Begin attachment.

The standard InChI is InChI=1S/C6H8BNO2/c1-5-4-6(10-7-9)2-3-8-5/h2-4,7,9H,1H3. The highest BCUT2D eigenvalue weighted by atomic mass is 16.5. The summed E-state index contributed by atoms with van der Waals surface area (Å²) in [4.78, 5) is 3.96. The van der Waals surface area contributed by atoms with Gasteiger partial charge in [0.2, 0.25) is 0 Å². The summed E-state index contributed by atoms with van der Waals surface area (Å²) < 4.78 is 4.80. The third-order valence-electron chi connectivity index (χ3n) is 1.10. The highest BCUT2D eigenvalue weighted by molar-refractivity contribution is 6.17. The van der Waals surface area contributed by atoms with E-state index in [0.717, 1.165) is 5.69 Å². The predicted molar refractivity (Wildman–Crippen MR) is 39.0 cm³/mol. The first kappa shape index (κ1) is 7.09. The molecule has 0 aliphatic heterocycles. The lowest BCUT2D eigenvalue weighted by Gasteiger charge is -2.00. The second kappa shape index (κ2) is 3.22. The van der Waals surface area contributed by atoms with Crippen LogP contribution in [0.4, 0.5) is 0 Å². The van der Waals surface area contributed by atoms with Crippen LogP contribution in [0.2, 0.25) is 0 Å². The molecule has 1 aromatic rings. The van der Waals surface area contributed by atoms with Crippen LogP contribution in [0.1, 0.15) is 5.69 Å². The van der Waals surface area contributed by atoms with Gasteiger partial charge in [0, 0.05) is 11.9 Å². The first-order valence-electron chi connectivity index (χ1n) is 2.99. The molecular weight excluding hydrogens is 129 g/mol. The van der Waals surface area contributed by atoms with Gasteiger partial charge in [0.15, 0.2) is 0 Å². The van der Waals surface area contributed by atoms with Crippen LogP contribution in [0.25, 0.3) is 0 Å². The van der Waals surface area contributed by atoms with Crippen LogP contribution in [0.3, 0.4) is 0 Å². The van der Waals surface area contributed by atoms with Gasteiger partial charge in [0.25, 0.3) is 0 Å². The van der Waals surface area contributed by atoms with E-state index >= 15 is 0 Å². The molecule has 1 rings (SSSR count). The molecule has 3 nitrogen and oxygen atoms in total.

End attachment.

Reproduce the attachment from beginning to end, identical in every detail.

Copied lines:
The standard InChI is InChI=1S/C6H8BNO2/c1-5-4-6(10-7-9)2-3-8-5/h2-4,7,9H,1H3. The highest BCUT2D eigenvalue weighted by atomic mass is 16.5. The summed E-state index contributed by atoms with van der Waals surface area (Å²) in [4.78, 5) is 3.96. The van der Waals surface area contributed by atoms with Gasteiger partial charge in [0.2, 0.25) is 0 Å². The summed E-state index contributed by atoms with van der Waals surface area (Å²) < 4.78 is 4.80. The third-order valence-electron chi connectivity index (χ3n) is 1.10. The highest BCUT2D eigenvalue weighted by molar-refractivity contribution is 6.17. The van der Waals surface area contributed by atoms with E-state index in [0.717, 1.165) is 5.69 Å². The predicted molar refractivity (Wildman–Crippen MR) is 39.0 cm³/mol. The first kappa shape index (κ1) is 7.09. The molecule has 0 aliphatic heterocycles. The lowest BCUT2D eigenvalue weighted by Gasteiger charge is -2.00. The second kappa shape index (κ2) is 3.22. The van der Waals surface area contributed by atoms with Crippen LogP contribution in [0.4, 0.5) is 0 Å². The van der Waals surface area contributed by atoms with Crippen LogP contribution in [0.2, 0.25) is 0 Å². The molecule has 1 aromatic rings. The van der Waals surface area contributed by atoms with Crippen LogP contribution in [0.1, 0.15) is 5.69 Å². The van der Waals surface area contributed by atoms with Gasteiger partial charge in [0, 0.05) is 11.9 Å². The first-order valence-electron chi connectivity index (χ1n) is 2.99. The molecular weight excluding hydrogens is 129 g/mol. The van der Waals surface area contributed by atoms with Gasteiger partial charge in [0.15, 0.2) is 0 Å². The van der Waals surface area contributed by atoms with Crippen LogP contribution in [0.25, 0.3) is 0 Å². The van der Waals surface area contributed by atoms with Crippen LogP contribution in [0.3, 0.4) is 0 Å². The van der Waals surface area contributed by atoms with Gasteiger partial charge in [0.25, 0.3) is 0 Å². The van der Waals surface area contributed by atoms with E-state index >= 15 is 0 Å². The molecule has 1 rings (SSSR count). The molecule has 3 nitrogen and oxygen atoms in total.